We know that she was actively scouting in the area because of a letter written on her behalf by General David Hunter, which mentions her being in Beaufort, and Hilton Head, South Carolina. The letter named Harriet Tubman herself as its bearer, and guaranteed her passage on any government transport to go wherever she wished to go, and to take whatever goods she needed from the Dept. of the South commissary. The note also describes her as “a valuable woman.”
Harriet’s skills as a healer are corroborated by Henry R. Durrant, an Assistant Surgeon in the US Army, who said: “I certify that I have been acquainted with Harriet Tubman for nearly two years, and my position as Medical officer in charge of ‘contrabands’ in this town, and in hospitals, has given me frequent and ample opportunity to observe her general deportment, particularly her kindness and attention to the sick and suffering of her own race. I take much pleasure in testifying hereby to the esteem in which she is generally held.”

It is well documented that Tubman spent time attached to the 1st South Carolina Volunteers, the first African American unit to be mustered into the Union Army (later re-designated the 33rd United States Colored Troops). On January 26, 1863, the 1st South Carolina became the first African American troops to land on Amelia Island. We do not know if Harriet came to Fernandina with the 1st South Carolina Volunteers or if she travelled here on her own – though it is believed she came here in 1863. There are diaries written by Union soldiers posted on the island at that time that give a passing mention of her arrival here. None of these contain any specifics about the time she spent here.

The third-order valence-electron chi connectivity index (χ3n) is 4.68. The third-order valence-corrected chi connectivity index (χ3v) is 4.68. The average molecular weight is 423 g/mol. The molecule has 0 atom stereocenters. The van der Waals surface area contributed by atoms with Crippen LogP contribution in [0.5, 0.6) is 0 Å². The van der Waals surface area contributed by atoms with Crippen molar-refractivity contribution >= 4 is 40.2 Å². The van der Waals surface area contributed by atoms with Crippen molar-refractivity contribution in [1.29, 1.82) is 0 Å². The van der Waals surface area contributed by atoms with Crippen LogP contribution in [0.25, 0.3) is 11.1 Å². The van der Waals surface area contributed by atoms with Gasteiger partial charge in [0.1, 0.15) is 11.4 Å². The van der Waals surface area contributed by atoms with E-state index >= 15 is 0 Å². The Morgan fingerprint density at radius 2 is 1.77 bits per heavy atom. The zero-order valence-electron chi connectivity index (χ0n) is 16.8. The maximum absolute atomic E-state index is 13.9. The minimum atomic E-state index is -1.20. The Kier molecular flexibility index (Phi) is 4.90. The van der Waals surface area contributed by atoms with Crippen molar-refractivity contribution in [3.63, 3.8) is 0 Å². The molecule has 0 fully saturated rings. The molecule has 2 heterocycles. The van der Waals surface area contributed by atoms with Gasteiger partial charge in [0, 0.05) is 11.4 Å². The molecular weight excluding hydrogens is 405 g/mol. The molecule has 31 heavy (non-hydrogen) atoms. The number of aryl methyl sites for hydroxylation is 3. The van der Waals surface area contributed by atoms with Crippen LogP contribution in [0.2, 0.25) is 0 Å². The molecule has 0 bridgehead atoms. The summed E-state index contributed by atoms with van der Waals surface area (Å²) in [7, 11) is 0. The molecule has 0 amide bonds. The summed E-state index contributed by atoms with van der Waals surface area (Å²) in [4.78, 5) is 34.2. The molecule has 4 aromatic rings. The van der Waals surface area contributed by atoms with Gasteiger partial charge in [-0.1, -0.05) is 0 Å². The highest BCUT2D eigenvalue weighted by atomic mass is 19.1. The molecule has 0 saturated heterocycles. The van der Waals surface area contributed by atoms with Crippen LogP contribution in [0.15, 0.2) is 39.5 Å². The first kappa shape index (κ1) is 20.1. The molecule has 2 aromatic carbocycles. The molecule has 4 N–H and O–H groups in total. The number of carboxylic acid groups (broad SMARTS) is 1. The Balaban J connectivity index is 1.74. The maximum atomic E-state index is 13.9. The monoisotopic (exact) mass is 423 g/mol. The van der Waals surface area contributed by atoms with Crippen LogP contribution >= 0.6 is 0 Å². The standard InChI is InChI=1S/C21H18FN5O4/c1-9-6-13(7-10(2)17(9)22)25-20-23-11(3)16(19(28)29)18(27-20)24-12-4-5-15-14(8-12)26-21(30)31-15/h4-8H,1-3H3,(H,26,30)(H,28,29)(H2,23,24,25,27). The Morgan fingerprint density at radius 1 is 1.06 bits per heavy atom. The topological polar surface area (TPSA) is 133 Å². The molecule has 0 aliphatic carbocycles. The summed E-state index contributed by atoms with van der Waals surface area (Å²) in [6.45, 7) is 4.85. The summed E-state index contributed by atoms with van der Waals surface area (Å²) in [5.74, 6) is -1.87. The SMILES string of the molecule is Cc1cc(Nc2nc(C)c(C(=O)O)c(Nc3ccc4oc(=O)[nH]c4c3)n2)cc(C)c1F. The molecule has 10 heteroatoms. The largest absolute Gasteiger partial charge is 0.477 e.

One of the most frustrating parts of studying history is that we’re often left pining for more details. In the modern technological age, where people have become so accustomed to documenting every aspect of their day, we forget that people living in the times we study had wars to fight, families to protect, and lives to lead. Many things which seem so desperately important to us now would have been minutiae to them. We want to know everything we possibly can on a given subject, however sometimes the sources simply aren’t there to be found.

Unfortunately, this is the case when it comes to Harriet Tubman’s time on Amelia Island. Do we know exactly where she ate, slept, and worked? No. What we do know is that she was a woman of intense courage and dedication to the cause of freedom, and that she willingly took on whatever role was necessary to achieve emancipation. We also know that her work brought her here, and that small role in the nascence of freedom in this country is something that Fernandina can be proud of.



                                                                                                   Gray Edenfield
                                                                                Education Director
  Amelia Island Museum of History